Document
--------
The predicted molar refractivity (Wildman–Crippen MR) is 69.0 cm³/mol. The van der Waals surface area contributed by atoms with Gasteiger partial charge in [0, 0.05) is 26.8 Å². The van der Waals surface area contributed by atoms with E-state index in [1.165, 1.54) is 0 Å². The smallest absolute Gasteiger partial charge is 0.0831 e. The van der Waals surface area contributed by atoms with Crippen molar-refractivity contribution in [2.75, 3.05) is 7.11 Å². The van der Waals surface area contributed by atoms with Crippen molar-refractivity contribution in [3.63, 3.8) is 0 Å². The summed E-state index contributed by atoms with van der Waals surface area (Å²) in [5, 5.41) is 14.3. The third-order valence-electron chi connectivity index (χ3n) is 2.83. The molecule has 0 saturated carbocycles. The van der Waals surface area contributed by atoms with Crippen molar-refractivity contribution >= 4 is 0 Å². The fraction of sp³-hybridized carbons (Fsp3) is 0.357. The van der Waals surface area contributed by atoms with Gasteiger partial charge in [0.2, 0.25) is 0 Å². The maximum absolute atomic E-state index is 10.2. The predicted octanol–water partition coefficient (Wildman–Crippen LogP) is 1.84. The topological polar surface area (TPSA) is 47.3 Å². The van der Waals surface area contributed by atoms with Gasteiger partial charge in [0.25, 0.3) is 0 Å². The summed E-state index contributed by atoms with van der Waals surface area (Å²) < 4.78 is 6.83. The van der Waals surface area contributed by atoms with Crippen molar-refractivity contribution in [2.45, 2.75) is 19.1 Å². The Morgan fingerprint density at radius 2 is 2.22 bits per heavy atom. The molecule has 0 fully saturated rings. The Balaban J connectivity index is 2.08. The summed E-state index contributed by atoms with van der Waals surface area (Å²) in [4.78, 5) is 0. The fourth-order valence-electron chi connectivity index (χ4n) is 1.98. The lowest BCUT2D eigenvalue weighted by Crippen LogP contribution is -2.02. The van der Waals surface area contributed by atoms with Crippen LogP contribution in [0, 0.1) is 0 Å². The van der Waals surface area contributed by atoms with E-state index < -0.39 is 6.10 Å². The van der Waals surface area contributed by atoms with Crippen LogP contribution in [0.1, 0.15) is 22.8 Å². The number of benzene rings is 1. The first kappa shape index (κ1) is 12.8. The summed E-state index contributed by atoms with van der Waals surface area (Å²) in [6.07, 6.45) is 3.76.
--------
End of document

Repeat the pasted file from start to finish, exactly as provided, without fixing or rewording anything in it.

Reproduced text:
The predicted molar refractivity (Wildman–Crippen MR) is 69.0 cm³/mol. The van der Waals surface area contributed by atoms with Gasteiger partial charge in [0, 0.05) is 26.8 Å². The van der Waals surface area contributed by atoms with E-state index in [1.165, 1.54) is 0 Å². The smallest absolute Gasteiger partial charge is 0.0831 e. The van der Waals surface area contributed by atoms with Crippen molar-refractivity contribution in [2.75, 3.05) is 7.11 Å². The van der Waals surface area contributed by atoms with Crippen molar-refractivity contribution in [3.63, 3.8) is 0 Å². The summed E-state index contributed by atoms with van der Waals surface area (Å²) in [5, 5.41) is 14.3. The third-order valence-electron chi connectivity index (χ3n) is 2.83. The molecule has 0 saturated carbocycles. The van der Waals surface area contributed by atoms with Crippen molar-refractivity contribution >= 4 is 0 Å². The fraction of sp³-hybridized carbons (Fsp3) is 0.357. The van der Waals surface area contributed by atoms with Gasteiger partial charge in [0.2, 0.25) is 0 Å². The maximum absolute atomic E-state index is 10.2. The predicted octanol–water partition coefficient (Wildman–Crippen LogP) is 1.84. The topological polar surface area (TPSA) is 47.3 Å². The van der Waals surface area contributed by atoms with Gasteiger partial charge in [0.25, 0.3) is 0 Å². The summed E-state index contributed by atoms with van der Waals surface area (Å²) < 4.78 is 6.83. The van der Waals surface area contributed by atoms with Crippen molar-refractivity contribution in [2.45, 2.75) is 19.1 Å². The Morgan fingerprint density at radius 2 is 2.22 bits per heavy atom. The molecule has 0 fully saturated rings. The Balaban J connectivity index is 2.08. The summed E-state index contributed by atoms with van der Waals surface area (Å²) in [4.78, 5) is 0. The fourth-order valence-electron chi connectivity index (χ4n) is 1.98. The lowest BCUT2D eigenvalue weighted by Crippen LogP contribution is -2.02. The van der Waals surface area contributed by atoms with Crippen LogP contribution in [0, 0.1) is 0 Å². The van der Waals surface area contributed by atoms with E-state index < -0.39 is 6.10 Å². The van der Waals surface area contributed by atoms with Crippen LogP contribution in [0.1, 0.15) is 22.8 Å². The number of benzene rings is 1. The first kappa shape index (κ1) is 12.8. The summed E-state index contributed by atoms with van der Waals surface area (Å²) in [6.07, 6.45) is 3.76.